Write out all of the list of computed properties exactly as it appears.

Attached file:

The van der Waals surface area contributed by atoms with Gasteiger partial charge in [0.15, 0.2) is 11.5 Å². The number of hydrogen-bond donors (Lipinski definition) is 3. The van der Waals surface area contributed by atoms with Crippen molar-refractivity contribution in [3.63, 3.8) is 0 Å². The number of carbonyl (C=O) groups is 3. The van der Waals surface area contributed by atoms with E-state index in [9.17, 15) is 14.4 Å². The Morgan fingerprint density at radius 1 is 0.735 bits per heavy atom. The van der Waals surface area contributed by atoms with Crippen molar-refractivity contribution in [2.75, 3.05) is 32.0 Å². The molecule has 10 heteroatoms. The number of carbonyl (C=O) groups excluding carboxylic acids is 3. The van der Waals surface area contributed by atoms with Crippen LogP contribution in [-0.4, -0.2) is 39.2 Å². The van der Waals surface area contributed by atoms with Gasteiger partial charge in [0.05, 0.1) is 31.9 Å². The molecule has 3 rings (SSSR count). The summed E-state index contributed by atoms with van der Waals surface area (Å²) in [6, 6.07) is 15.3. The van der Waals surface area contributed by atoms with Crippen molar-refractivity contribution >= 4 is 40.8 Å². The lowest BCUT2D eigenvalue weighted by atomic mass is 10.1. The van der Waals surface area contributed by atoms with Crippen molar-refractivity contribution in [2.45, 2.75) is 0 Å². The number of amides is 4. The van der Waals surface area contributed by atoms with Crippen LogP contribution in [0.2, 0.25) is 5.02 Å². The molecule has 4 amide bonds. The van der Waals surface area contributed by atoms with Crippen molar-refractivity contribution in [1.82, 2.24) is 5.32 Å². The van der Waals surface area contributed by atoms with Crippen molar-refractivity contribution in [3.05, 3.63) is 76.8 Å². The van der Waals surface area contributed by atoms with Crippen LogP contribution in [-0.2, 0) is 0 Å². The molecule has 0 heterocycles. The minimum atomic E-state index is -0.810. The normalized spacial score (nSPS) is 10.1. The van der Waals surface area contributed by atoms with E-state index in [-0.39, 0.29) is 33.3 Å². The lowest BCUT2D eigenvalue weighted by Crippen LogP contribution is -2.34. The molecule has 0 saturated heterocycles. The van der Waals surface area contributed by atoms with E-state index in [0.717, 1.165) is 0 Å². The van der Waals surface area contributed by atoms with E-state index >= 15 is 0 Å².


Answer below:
The van der Waals surface area contributed by atoms with Gasteiger partial charge in [0.15, 0.2) is 11.5 Å². The number of hydrogen-bond donors (Lipinski definition) is 3. The van der Waals surface area contributed by atoms with Crippen molar-refractivity contribution in [3.63, 3.8) is 0 Å². The number of carbonyl (C=O) groups is 3. The van der Waals surface area contributed by atoms with E-state index in [9.17, 15) is 14.4 Å². The Morgan fingerprint density at radius 1 is 0.735 bits per heavy atom. The van der Waals surface area contributed by atoms with Crippen molar-refractivity contribution in [2.75, 3.05) is 32.0 Å². The molecule has 10 heteroatoms. The number of carbonyl (C=O) groups excluding carboxylic acids is 3. The van der Waals surface area contributed by atoms with Crippen LogP contribution in [-0.4, -0.2) is 39.2 Å². The van der Waals surface area contributed by atoms with Gasteiger partial charge in [0.05, 0.1) is 31.9 Å². The molecule has 3 rings (SSSR count). The summed E-state index contributed by atoms with van der Waals surface area (Å²) in [6, 6.07) is 15.3. The van der Waals surface area contributed by atoms with Crippen molar-refractivity contribution >= 4 is 40.8 Å². The lowest BCUT2D eigenvalue weighted by atomic mass is 10.1. The van der Waals surface area contributed by atoms with Crippen molar-refractivity contribution in [2.45, 2.75) is 0 Å². The number of amides is 4. The van der Waals surface area contributed by atoms with Crippen LogP contribution in [0.2, 0.25) is 5.02 Å². The molecule has 4 amide bonds. The van der Waals surface area contributed by atoms with Crippen molar-refractivity contribution in [1.82, 2.24) is 5.32 Å². The van der Waals surface area contributed by atoms with Crippen molar-refractivity contribution in [3.05, 3.63) is 76.8 Å². The van der Waals surface area contributed by atoms with Crippen LogP contribution in [-0.2, 0) is 0 Å². The molecule has 0 heterocycles. The minimum atomic E-state index is -0.810. The normalized spacial score (nSPS) is 10.1. The van der Waals surface area contributed by atoms with E-state index in [-0.39, 0.29) is 33.3 Å². The lowest BCUT2D eigenvalue weighted by Crippen LogP contribution is -2.34. The molecule has 0 saturated heterocycles. The van der Waals surface area contributed by atoms with E-state index in [0.717, 1.165) is 0 Å². The van der Waals surface area contributed by atoms with E-state index >= 15 is 0 Å².